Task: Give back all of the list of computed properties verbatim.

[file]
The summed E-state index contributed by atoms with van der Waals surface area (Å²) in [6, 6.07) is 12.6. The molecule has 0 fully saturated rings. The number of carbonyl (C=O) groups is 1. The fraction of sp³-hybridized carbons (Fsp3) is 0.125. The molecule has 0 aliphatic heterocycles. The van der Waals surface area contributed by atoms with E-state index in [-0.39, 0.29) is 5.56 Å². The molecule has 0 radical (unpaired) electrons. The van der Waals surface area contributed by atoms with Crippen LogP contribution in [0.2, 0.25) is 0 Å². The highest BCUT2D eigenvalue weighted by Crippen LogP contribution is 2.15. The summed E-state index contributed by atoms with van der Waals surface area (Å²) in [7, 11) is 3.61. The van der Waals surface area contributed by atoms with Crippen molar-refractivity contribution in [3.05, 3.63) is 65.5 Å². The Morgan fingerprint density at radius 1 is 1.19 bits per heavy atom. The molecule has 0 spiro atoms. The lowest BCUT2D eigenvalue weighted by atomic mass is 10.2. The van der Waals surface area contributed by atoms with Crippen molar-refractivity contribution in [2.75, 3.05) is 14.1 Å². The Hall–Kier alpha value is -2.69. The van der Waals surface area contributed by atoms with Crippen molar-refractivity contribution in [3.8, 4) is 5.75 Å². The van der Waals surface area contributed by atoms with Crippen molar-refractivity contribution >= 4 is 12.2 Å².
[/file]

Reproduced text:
The summed E-state index contributed by atoms with van der Waals surface area (Å²) in [6, 6.07) is 12.6. The molecule has 0 fully saturated rings. The number of carbonyl (C=O) groups is 1. The fraction of sp³-hybridized carbons (Fsp3) is 0.125. The molecule has 0 aliphatic heterocycles. The van der Waals surface area contributed by atoms with E-state index in [-0.39, 0.29) is 5.56 Å². The molecule has 0 radical (unpaired) electrons. The van der Waals surface area contributed by atoms with Crippen LogP contribution in [0.2, 0.25) is 0 Å². The highest BCUT2D eigenvalue weighted by Crippen LogP contribution is 2.15. The summed E-state index contributed by atoms with van der Waals surface area (Å²) in [7, 11) is 3.61. The van der Waals surface area contributed by atoms with Crippen molar-refractivity contribution in [3.05, 3.63) is 65.5 Å². The Morgan fingerprint density at radius 1 is 1.19 bits per heavy atom. The molecule has 0 spiro atoms. The lowest BCUT2D eigenvalue weighted by atomic mass is 10.2. The van der Waals surface area contributed by atoms with Crippen molar-refractivity contribution in [2.75, 3.05) is 14.1 Å². The Hall–Kier alpha value is -2.69. The van der Waals surface area contributed by atoms with Crippen molar-refractivity contribution in [3.8, 4) is 5.75 Å². The van der Waals surface area contributed by atoms with Crippen molar-refractivity contribution >= 4 is 12.2 Å².